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Fishers company loses Marilyn Monroe suit

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An intellectual property licensing firm in Fishers has lost a federal lawsuit involving iconic images of the late actress Marilyn Monroe and the right of publicity.

U.S. District Judge Colleen McMahon for the Southern District of New York in Manhattan ruled Sept. 2 against CMG Worldwide and its client Marilyn Monroe LLC, finding in favor of the heirs of New York photographer Sam Shaw regarding the question of who owns rights to photos. The judge granted summary judgment in favor of Shaw's trust, the Shaw Family Archives.

"We're obviously disappointed and don't like to be on this end of a court ruling, but it is what it is," said Mark Roesler, CMG's chief executive officer.

The photographer's trust sued CMG and Marilyn Monroe LLC in April 2005, alleging copyright infringement relating to three of Shaw's images that were used on merchandise without permission. The Indiana company argued that it owned Monroe's right of publicity and asked the court to decide that the late actress was a California resident when she died in 1962.

Monroe's home at the time would have determined the right of publicity based on laws in California and New York - California passed a law in 1984 granting celebrities a post-mortem right of publicity, while New York doesn't recognize that right. A suit originally filed in the Southern District of Indiana was consolidated in California to address that issue.

In March, U.S. District Judge Margaret M. Morrow of the Central District of California in Los Angeles ruled on the similar federal suit and determined that CMG and Marilyn Monroe LLC didn't own rights of publicity in that state because the famous actress didn't reside in that jurisdiction at the time of her death.

In deciding the issue, the court looked at claims Monroe's estate made that she resided in New York. The judge agreed based on an inheritance tax appraiser who'd filed a report on that topic.

Attorneys have appealed that California ruling to the 9th Circuit Court of Appeals, but in the meantime Judge McMahon in New York has determined the two cases and issues are virtually identical. The only difference is that it involves a different photographer. She supported her California colleague's finding and came to the same conclusion.

Figures from 2007 show that Monroe has raked in more than $30 million in licensing fees in the last dozen years for everything from TV commercials to T-shirts - with roughly 25 percent of that windfall landing in CMG coffers.

CMG's Roesler said this ruling and the one in California have no bearing on any of its other 250 clients encompassing hundreds of celebrities such as James Dean, Elvis Presley, and John Wayne.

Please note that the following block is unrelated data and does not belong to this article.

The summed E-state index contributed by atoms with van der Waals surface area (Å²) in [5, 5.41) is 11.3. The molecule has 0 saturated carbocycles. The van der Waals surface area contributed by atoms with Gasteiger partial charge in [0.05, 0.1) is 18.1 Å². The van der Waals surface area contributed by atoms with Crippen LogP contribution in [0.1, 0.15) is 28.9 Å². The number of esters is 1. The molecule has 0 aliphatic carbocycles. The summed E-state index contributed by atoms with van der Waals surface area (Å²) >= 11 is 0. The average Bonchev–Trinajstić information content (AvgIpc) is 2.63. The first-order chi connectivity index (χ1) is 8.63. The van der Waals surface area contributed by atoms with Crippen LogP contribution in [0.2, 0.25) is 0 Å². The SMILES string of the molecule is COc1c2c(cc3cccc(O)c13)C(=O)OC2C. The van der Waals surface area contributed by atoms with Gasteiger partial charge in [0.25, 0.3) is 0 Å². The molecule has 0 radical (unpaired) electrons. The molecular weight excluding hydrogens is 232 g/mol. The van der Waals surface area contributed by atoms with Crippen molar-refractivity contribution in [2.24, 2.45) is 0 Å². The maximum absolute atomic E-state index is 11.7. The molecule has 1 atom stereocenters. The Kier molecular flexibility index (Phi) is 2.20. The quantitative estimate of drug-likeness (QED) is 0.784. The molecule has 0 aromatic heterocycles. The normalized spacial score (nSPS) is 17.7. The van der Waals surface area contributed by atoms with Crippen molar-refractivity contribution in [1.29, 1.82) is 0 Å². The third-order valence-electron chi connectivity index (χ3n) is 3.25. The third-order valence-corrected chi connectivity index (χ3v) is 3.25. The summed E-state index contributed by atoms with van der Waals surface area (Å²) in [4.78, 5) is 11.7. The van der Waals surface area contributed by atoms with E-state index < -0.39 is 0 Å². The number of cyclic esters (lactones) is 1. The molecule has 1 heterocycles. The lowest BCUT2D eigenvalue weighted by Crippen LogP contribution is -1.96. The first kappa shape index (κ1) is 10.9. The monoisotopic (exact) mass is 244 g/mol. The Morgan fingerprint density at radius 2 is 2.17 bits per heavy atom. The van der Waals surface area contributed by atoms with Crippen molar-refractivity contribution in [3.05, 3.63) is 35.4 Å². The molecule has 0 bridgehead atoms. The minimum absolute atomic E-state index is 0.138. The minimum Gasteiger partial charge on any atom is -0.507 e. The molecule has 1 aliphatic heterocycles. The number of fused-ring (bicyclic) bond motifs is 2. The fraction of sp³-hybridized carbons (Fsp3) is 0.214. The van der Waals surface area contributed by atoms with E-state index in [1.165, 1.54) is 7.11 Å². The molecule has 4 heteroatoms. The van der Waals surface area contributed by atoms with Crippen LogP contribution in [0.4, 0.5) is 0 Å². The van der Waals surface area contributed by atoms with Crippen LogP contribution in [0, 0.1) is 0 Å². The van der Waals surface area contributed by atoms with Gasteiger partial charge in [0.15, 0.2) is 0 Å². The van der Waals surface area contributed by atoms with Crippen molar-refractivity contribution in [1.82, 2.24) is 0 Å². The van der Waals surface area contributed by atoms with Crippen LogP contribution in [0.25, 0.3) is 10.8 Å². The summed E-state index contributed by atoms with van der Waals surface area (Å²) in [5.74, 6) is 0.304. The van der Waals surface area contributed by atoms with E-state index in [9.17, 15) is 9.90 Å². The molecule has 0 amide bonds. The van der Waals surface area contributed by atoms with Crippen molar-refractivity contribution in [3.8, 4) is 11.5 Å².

"What this (N.Y.) court is trying to say is that because it says she was domiciled in New York, Marilyn Monroe LLC can't prevent photographers from using images they took of her. This is a narrow decision and we fully expect to appeal," Roesler said.

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  1. Well, maybe it's because they are unelected, and, they have a tendency to strike down laws by elected officials from all over the country. When you have been taught that "Democracy" is something almost sacred, then, you will have a tendency to frown on such imperious conduct. Lawyers get acculturated in law school into thinking that this is the very essence of high minded government, but to people who are more heavily than King George ever did, they may not like it. Thanks for the information.

  2. I pd for a bankruptcy years ago with Mr Stiles and just this week received a garnishment from my pay! He never filed it even though he told me he would! Don't let this guy practice law ever again!!!

  3. Excellent initiative on the part of the AG. Thankfully someone takes action against predators taking advantage of people who have already been through the wringer. Well done!

  4. Conour will never turn these funds over to his defrauded clients. He tearfully told the court, and his daughters dutifully pledged in interviews, that his first priority is to repay every dime of the money he stole from his clients. Judge Young bought it, much to the chagrin of Conour’s victims. Why would Conour need the $2,262 anyway? Taxpayers are now supporting him, paying for his housing, utilities, food, healthcare, and clothing. If Conour puts the money anywhere but in the restitution fund, he’s proved, once again, what a con artist he continues to be and that he has never had any intention of repaying his clients. Judge Young will be proven wrong... again; Conour has no remorse and the Judge is one of the many conned.

  5. Pass Legislation to require guilty defendants to pay for the costs of lab work, etc as part of court costs...

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